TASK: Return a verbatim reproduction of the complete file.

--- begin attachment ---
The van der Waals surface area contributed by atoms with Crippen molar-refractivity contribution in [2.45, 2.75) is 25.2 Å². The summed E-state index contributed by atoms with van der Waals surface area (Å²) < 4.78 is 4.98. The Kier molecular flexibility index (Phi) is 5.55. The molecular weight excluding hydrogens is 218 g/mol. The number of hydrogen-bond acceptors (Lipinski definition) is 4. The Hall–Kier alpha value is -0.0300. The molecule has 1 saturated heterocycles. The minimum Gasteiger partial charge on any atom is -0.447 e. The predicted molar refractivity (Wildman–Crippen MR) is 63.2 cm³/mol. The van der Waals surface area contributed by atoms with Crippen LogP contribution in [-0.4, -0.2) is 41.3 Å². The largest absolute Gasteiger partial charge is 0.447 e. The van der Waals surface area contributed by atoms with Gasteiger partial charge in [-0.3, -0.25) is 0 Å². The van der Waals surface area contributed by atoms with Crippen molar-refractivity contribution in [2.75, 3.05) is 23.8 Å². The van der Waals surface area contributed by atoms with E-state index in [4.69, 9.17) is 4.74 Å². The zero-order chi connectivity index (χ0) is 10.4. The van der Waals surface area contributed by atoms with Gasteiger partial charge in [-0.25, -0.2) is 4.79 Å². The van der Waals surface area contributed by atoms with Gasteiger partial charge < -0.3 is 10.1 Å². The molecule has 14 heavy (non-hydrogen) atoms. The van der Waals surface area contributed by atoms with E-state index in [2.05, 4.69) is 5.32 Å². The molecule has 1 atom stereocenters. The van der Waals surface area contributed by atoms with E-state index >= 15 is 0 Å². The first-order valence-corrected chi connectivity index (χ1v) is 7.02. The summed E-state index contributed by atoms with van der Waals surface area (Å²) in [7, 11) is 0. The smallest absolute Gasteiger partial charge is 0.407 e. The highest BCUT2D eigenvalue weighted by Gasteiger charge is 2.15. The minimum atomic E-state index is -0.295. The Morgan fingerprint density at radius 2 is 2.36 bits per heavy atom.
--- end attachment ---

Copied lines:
The van der Waals surface area contributed by atoms with Crippen molar-refractivity contribution in [2.45, 2.75) is 25.2 Å². The summed E-state index contributed by atoms with van der Waals surface area (Å²) < 4.78 is 4.98. The Kier molecular flexibility index (Phi) is 5.55. The molecular weight excluding hydrogens is 218 g/mol. The number of hydrogen-bond acceptors (Lipinski definition) is 4. The Hall–Kier alpha value is -0.0300. The molecule has 1 saturated heterocycles. The minimum Gasteiger partial charge on any atom is -0.447 e. The predicted molar refractivity (Wildman–Crippen MR) is 63.2 cm³/mol. The van der Waals surface area contributed by atoms with Crippen LogP contribution in [-0.4, -0.2) is 41.3 Å². The largest absolute Gasteiger partial charge is 0.447 e. The van der Waals surface area contributed by atoms with Gasteiger partial charge in [-0.3, -0.25) is 0 Å². The van der Waals surface area contributed by atoms with Crippen molar-refractivity contribution in [2.75, 3.05) is 23.8 Å². The van der Waals surface area contributed by atoms with E-state index in [4.69, 9.17) is 4.74 Å². The zero-order chi connectivity index (χ0) is 10.4. The van der Waals surface area contributed by atoms with Gasteiger partial charge in [-0.25, -0.2) is 4.79 Å². The van der Waals surface area contributed by atoms with Gasteiger partial charge < -0.3 is 10.1 Å². The molecule has 14 heavy (non-hydrogen) atoms. The van der Waals surface area contributed by atoms with E-state index in [2.05, 4.69) is 5.32 Å². The molecule has 1 atom stereocenters. The van der Waals surface area contributed by atoms with E-state index >= 15 is 0 Å². The first-order valence-corrected chi connectivity index (χ1v) is 7.02. The summed E-state index contributed by atoms with van der Waals surface area (Å²) in [7, 11) is 0. The smallest absolute Gasteiger partial charge is 0.407 e. The highest BCUT2D eigenvalue weighted by Gasteiger charge is 2.15. The minimum atomic E-state index is -0.295. The Morgan fingerprint density at radius 2 is 2.36 bits per heavy atom.